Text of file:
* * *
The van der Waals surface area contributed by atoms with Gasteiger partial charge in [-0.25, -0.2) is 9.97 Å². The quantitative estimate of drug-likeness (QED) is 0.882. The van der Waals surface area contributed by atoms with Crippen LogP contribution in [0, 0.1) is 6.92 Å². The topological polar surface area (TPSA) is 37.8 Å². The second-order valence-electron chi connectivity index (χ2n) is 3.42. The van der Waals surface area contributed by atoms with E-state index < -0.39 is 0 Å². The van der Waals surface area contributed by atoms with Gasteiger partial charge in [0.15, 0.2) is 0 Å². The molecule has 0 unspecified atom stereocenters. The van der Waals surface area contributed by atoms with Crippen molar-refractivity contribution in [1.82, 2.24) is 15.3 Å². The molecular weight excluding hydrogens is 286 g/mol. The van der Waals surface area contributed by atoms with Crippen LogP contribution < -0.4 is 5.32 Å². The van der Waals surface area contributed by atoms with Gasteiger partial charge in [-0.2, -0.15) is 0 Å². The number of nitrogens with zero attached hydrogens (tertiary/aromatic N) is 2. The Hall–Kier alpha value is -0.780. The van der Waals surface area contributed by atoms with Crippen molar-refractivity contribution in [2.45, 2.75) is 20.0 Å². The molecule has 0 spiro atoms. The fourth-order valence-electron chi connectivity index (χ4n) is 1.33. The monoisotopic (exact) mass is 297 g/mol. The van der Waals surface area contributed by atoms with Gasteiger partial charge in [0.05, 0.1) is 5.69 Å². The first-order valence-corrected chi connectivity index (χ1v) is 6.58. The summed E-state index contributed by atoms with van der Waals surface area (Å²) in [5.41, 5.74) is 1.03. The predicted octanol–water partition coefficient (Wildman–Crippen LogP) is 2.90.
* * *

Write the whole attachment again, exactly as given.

The van der Waals surface area contributed by atoms with Gasteiger partial charge in [-0.25, -0.2) is 9.97 Å². The quantitative estimate of drug-likeness (QED) is 0.882. The van der Waals surface area contributed by atoms with Crippen LogP contribution in [0, 0.1) is 6.92 Å². The topological polar surface area (TPSA) is 37.8 Å². The second-order valence-electron chi connectivity index (χ2n) is 3.42. The van der Waals surface area contributed by atoms with E-state index < -0.39 is 0 Å². The van der Waals surface area contributed by atoms with Gasteiger partial charge in [0.15, 0.2) is 0 Å². The molecule has 0 unspecified atom stereocenters. The van der Waals surface area contributed by atoms with Crippen molar-refractivity contribution in [1.82, 2.24) is 15.3 Å². The molecular weight excluding hydrogens is 286 g/mol. The van der Waals surface area contributed by atoms with Crippen LogP contribution < -0.4 is 5.32 Å². The van der Waals surface area contributed by atoms with Gasteiger partial charge in [-0.2, -0.15) is 0 Å². The number of nitrogens with zero attached hydrogens (tertiary/aromatic N) is 2. The Hall–Kier alpha value is -0.780. The van der Waals surface area contributed by atoms with Crippen molar-refractivity contribution in [2.45, 2.75) is 20.0 Å². The molecule has 0 spiro atoms. The fourth-order valence-electron chi connectivity index (χ4n) is 1.33. The monoisotopic (exact) mass is 297 g/mol. The van der Waals surface area contributed by atoms with Gasteiger partial charge in [0.05, 0.1) is 5.69 Å². The first-order valence-corrected chi connectivity index (χ1v) is 6.58. The summed E-state index contributed by atoms with van der Waals surface area (Å²) in [5.41, 5.74) is 1.03. The predicted octanol–water partition coefficient (Wildman–Crippen LogP) is 2.90.